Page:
# Properties of the legs of a right triangle

• I
• e2m2a

#### e2m2a

TL;DR Summary
Is it true that there can be no more than one leg of a right triangle that is a perfect power of a number?
I want to know if a right triangle can only have one leg that is a perfect power of a number. Another words is it impossible for a right triangle to have two legs that are numbers that are raised to the same perfect power? Can somebody answer this question and show me the proof?

I'm not sure I understand your question. Is it related to Pythagorean triples where only one element of the triple is some power of a number as in 4, 8, 16, 64 or 6, 9 as shown in the red hilighted triples below.

https://en.wikipedia.org/wiki/Pythagorean_triple

There are 16 primitive Pythagorean triples of numbers up to 100:

 (3, 4, 5) (5, 12, 13) (8, 15, 17) (7, 24, 25) (20, 21, 29) (12, 35, 37) (9, 40, 41) (28, 45, 53) (11, 60, 61) (16, 63, 65) (33, 56, 65) (48, 55, 73) (13, 84, 85) (36, 77, 85) (39, 80, 89) (65, 72, 97)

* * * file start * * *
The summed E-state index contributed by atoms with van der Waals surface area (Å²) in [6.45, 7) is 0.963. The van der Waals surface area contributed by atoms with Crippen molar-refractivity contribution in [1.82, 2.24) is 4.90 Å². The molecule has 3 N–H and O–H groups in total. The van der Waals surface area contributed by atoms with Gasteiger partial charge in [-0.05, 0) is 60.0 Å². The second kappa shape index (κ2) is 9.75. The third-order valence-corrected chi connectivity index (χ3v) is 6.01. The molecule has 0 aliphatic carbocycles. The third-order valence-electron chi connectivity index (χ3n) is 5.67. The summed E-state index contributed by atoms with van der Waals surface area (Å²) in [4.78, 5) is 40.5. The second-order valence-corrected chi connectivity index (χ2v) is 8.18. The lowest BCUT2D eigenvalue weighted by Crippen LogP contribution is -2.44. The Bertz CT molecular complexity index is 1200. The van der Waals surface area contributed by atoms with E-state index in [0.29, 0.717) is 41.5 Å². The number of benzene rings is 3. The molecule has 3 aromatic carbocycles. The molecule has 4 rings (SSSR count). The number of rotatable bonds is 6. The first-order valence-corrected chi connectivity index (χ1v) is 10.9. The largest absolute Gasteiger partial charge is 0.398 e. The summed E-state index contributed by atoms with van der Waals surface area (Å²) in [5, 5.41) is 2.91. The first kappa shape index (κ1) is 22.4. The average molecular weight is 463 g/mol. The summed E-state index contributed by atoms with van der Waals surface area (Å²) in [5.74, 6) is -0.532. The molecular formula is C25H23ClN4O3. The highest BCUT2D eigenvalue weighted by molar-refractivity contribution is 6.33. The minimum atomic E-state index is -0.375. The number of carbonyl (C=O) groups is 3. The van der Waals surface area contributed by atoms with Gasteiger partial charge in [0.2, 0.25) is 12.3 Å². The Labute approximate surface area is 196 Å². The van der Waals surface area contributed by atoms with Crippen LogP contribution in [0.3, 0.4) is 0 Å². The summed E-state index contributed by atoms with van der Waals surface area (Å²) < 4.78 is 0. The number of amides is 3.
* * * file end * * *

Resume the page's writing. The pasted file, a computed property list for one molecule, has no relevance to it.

I am not sure I understand your question either, but anyway here is my take:
We can construct right triangles with the legs to be anything we want, but then the hypotenuse won't be anything we want, it would be such that it is equal to the square root of the sum of squares of the legs.

• fresh_42
I think the question is "do there exist integers a, b, c and n such that ## a^{2n} + b^{2n} = c^2 ##.

This is clearly related to Fermat's Last Theorem (FLT - although that should not be confused with Faster than Light Travel which we only talk about in the science fiction topic ).

Last edited:
• jedishrfu and Delta2